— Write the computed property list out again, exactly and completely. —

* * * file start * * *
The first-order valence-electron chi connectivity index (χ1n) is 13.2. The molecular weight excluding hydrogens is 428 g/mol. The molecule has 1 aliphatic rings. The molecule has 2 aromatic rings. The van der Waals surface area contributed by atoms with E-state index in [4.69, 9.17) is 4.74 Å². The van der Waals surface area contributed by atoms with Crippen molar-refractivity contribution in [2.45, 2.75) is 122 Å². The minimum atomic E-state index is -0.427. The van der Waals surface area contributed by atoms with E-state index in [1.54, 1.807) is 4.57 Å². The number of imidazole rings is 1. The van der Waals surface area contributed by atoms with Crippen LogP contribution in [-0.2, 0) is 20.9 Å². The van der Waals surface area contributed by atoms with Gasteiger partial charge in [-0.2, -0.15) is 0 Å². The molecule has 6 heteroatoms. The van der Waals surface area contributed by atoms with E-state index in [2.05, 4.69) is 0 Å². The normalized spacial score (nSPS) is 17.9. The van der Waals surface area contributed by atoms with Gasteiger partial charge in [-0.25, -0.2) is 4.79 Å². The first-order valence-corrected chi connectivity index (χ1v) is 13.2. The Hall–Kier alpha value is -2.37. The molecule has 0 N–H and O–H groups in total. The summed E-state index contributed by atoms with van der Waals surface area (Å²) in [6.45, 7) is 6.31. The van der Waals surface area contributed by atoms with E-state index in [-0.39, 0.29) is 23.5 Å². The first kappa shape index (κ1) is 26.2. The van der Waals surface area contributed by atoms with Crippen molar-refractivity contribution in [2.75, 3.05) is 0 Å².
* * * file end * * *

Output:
The first-order valence-electron chi connectivity index (χ1n) is 13.2. The molecular weight excluding hydrogens is 428 g/mol. The molecule has 1 aliphatic rings. The molecule has 2 aromatic rings. The van der Waals surface area contributed by atoms with E-state index in [4.69, 9.17) is 4.74 Å². The van der Waals surface area contributed by atoms with Crippen molar-refractivity contribution in [2.45, 2.75) is 122 Å². The minimum atomic E-state index is -0.427. The van der Waals surface area contributed by atoms with E-state index in [1.54, 1.807) is 4.57 Å². The number of imidazole rings is 1. The van der Waals surface area contributed by atoms with Crippen LogP contribution in [-0.2, 0) is 20.9 Å². The van der Waals surface area contributed by atoms with Gasteiger partial charge in [-0.2, -0.15) is 0 Å². The molecule has 6 heteroatoms. The van der Waals surface area contributed by atoms with E-state index in [2.05, 4.69) is 0 Å². The normalized spacial score (nSPS) is 17.9. The van der Waals surface area contributed by atoms with Gasteiger partial charge in [-0.25, -0.2) is 4.79 Å². The first-order valence-corrected chi connectivity index (χ1v) is 13.2. The Hall–Kier alpha value is -2.37. The molecule has 0 N–H and O–H groups in total. The summed E-state index contributed by atoms with van der Waals surface area (Å²) in [6.45, 7) is 6.31. The van der Waals surface area contributed by atoms with E-state index in [-0.39, 0.29) is 23.5 Å². The first kappa shape index (κ1) is 26.2. The van der Waals surface area contributed by atoms with Crippen molar-refractivity contribution in [2.75, 3.05) is 0 Å².